[Python-Dev] PEP 418: rename time.monotonic() to time.steady()?

Cameron Simpson cs at zip.com.au
Tue Apr 3 23:53:51 CEST 2012

On 03Apr2012 13:26, Victor Stinner <victor.stinner at gmail.com> wrote:
| I would to rename time.monotonic() to time.steady() in the PEP 418 for
| the following reasons:
|  - time.steady() may fallback to the system clock which is not
| monotonic, it's strange to have to check for
| time.get_clock_info('monotonic')['is_monotonic']
|  - time.steady() uses GetTickCount() instead of
| QueryPerformanceCounter() whereas both are monotonic, but
| QueryPerformanceCounter() is not steady
| Python steady clock will be different than the C++ definition.
| You may argue that time.steady() is not always steady: it may fallback
| to the system clock which is adjusted by NTP and can jump
| backward/forward with a delta greater than 1 hour.

An HOUR ?!?!?

I have to say I'm -100 on any proposal where time.monotonic() returns
non-monotonic time and likewise for time.steady() returning unsteady

| In practice, there
| is only one operating system that does not provide a monotonic clock:
| GNU/Hurd.

I'd have thought practically any early UNIX falls into this category.
And any number of other niche things. (Yes I know Python doesn't run on
everything anyway.) Are we only considering Linux/Mac/Windows, and
only recent versions of those?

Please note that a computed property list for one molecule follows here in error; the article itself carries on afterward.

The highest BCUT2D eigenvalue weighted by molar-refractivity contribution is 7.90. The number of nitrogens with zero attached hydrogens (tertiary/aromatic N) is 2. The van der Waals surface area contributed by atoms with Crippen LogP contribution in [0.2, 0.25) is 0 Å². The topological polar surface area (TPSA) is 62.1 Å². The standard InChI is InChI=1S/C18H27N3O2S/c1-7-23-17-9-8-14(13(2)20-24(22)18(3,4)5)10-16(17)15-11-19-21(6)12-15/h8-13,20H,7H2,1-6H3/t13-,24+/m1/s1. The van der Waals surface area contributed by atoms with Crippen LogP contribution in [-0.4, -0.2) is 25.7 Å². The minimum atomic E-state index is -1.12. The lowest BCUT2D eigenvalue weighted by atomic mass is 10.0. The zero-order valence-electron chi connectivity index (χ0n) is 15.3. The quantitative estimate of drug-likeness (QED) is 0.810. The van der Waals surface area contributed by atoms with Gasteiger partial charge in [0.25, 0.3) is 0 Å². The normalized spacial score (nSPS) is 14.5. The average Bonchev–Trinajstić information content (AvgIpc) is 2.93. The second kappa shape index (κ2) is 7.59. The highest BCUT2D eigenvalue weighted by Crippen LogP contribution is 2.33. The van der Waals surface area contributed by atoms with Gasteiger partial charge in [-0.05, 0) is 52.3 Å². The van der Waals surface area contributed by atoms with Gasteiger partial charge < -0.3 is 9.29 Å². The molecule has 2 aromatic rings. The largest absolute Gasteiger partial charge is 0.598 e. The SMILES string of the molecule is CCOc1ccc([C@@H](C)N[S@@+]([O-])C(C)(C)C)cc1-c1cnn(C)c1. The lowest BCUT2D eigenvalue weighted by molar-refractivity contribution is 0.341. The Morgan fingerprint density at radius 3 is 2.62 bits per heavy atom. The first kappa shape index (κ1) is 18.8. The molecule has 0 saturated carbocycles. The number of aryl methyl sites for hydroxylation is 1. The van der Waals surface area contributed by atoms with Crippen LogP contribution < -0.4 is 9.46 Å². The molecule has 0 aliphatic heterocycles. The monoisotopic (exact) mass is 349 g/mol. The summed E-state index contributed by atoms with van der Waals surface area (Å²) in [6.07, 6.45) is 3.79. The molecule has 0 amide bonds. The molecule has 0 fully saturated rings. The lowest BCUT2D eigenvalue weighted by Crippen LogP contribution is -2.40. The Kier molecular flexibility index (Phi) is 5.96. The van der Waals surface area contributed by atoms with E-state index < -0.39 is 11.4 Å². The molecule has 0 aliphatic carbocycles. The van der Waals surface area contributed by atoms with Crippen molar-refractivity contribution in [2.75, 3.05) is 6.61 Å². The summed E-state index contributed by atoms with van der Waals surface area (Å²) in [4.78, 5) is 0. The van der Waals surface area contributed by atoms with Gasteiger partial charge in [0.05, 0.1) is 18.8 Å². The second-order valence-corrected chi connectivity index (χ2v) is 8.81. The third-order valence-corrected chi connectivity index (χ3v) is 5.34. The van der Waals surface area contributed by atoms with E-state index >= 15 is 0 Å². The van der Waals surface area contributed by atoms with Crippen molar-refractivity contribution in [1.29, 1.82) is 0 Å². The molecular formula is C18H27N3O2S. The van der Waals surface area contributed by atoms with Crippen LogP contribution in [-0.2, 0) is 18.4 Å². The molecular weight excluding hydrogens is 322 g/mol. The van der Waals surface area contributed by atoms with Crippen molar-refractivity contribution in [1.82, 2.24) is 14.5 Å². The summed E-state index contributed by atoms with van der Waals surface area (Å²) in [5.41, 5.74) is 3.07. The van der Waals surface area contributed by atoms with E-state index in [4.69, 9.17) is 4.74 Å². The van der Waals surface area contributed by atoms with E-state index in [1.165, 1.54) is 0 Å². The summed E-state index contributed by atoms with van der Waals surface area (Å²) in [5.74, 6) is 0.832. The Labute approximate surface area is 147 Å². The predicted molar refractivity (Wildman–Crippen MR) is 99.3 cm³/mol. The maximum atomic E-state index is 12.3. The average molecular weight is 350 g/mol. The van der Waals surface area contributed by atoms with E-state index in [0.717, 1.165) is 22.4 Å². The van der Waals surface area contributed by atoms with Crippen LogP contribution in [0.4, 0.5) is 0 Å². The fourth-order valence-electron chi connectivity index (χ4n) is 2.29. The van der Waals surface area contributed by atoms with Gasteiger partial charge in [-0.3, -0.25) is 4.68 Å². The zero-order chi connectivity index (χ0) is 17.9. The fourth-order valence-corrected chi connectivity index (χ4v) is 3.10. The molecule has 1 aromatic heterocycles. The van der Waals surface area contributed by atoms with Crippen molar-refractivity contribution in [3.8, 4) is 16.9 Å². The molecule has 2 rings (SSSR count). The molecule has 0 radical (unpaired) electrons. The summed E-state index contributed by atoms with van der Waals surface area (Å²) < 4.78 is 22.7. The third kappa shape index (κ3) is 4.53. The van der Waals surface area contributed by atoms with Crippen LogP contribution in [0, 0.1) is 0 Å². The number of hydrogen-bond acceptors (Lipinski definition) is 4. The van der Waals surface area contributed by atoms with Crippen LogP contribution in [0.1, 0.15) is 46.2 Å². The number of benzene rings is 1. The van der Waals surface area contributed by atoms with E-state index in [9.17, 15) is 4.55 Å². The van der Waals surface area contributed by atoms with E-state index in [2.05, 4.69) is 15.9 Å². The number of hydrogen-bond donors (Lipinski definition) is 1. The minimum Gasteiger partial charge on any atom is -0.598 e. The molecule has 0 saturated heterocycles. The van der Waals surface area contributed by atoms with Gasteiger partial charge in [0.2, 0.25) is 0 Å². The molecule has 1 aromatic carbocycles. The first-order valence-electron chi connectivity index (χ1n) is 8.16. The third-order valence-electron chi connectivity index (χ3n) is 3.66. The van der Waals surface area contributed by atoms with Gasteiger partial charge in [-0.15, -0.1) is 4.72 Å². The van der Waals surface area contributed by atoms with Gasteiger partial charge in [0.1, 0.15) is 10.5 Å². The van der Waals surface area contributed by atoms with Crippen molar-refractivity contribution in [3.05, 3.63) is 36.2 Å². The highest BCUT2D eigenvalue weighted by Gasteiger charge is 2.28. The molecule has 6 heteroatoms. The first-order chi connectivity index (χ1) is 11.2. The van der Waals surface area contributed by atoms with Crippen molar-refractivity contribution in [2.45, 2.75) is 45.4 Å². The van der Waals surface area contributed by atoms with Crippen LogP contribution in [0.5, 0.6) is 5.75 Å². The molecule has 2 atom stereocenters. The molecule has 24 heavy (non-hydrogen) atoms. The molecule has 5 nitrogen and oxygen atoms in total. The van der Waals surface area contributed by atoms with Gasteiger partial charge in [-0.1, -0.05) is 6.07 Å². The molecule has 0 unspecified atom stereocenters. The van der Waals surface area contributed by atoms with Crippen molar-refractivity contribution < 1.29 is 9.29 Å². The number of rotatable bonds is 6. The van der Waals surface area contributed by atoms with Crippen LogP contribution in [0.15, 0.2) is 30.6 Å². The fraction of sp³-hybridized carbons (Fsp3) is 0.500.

What's the status of Java and Jython?

| I hesitate to add "is_steady" to time.get_clock_info(), but a boolean
| is not very useful, it would be better to have a number.
| Arguments for time.monotonic() name:
|  - Users are looking for the "monotonic" name
|  - Most of the time, time.monotonic() is a monotonic clock

Again, here, I'm -100 on "most". If I ask for monotonic, it is because I
need one. Given me monotonic or give me death! (Well, an exception or
at any rate something unusable like None.)

| PS: I already changed time.monotonic() to time.steady() in the PEP :-p

Sigh. They're different things! For all that "steady" is a slightly
vague term, steady and hires and monotonic are independent concepts. Of
course a lot of high quality clocks will embody hires and ideally steady
or monotonic.

This kind of offer-just-one-thing embedded policy is why I feel the API
needs more user control and a polciy free interface, with montonic() et
al providing handy prepackaged policy for the common uses.

If you can provide monotonic (for example, on Linux as you outline),
which _not_ offer it? Offering steady() provides no way for the user to
ask for higher guarentees.

Cameron Simpson <cs at zip.com.au> DoD#743

But in our enthusiasm, we could not resist a radical overhaul of the
system, in which all of its major weaknesses have been exposed, analyzed,
and replaced with new weaknesses.       - Bruce Leverett

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